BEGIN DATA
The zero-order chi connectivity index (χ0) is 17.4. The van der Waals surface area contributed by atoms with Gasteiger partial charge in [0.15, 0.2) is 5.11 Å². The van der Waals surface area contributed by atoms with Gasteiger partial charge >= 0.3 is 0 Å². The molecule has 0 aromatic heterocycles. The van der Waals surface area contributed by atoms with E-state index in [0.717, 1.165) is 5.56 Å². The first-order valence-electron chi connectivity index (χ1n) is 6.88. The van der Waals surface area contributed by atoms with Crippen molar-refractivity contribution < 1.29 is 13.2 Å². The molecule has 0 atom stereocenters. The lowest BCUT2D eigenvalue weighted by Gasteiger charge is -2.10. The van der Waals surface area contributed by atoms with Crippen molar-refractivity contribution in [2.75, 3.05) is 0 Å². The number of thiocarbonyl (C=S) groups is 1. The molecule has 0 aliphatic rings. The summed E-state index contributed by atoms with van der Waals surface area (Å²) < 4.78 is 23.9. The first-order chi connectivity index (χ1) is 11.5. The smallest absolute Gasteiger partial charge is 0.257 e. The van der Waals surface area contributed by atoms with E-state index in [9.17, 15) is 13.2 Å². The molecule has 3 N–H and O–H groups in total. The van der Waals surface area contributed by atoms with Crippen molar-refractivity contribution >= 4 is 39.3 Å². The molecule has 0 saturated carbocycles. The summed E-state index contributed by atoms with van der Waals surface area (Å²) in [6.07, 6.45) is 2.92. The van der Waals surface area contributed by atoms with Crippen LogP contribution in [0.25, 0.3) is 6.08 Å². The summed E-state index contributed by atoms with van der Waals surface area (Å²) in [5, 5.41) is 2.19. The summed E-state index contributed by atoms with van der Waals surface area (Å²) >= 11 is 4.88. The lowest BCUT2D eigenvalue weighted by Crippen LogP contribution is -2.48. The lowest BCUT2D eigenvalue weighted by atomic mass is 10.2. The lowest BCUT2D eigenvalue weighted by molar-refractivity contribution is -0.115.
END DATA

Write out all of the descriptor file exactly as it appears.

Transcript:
The zero-order chi connectivity index (χ0) is 17.4. The van der Waals surface area contributed by atoms with Gasteiger partial charge in [0.15, 0.2) is 5.11 Å². The van der Waals surface area contributed by atoms with Gasteiger partial charge >= 0.3 is 0 Å². The molecule has 0 aromatic heterocycles. The van der Waals surface area contributed by atoms with E-state index in [0.717, 1.165) is 5.56 Å². The first-order valence-electron chi connectivity index (χ1n) is 6.88. The van der Waals surface area contributed by atoms with Crippen molar-refractivity contribution < 1.29 is 13.2 Å². The molecule has 0 atom stereocenters. The lowest BCUT2D eigenvalue weighted by Gasteiger charge is -2.10. The van der Waals surface area contributed by atoms with Crippen molar-refractivity contribution in [2.75, 3.05) is 0 Å². The number of thiocarbonyl (C=S) groups is 1. The molecule has 0 aliphatic rings. The summed E-state index contributed by atoms with van der Waals surface area (Å²) < 4.78 is 23.9. The first-order chi connectivity index (χ1) is 11.5. The smallest absolute Gasteiger partial charge is 0.257 e. The van der Waals surface area contributed by atoms with E-state index in [9.17, 15) is 13.2 Å². The molecule has 3 N–H and O–H groups in total. The van der Waals surface area contributed by atoms with Crippen molar-refractivity contribution >= 4 is 39.3 Å². The molecule has 0 saturated carbocycles. The summed E-state index contributed by atoms with van der Waals surface area (Å²) in [6.07, 6.45) is 2.92. The van der Waals surface area contributed by atoms with Crippen LogP contribution in [0.25, 0.3) is 6.08 Å². The summed E-state index contributed by atoms with van der Waals surface area (Å²) in [5, 5.41) is 2.19. The summed E-state index contributed by atoms with van der Waals surface area (Å²) >= 11 is 4.88. The lowest BCUT2D eigenvalue weighted by Crippen LogP contribution is -2.48. The lowest BCUT2D eigenvalue weighted by atomic mass is 10.2. The lowest BCUT2D eigenvalue weighted by molar-refractivity contribution is -0.115.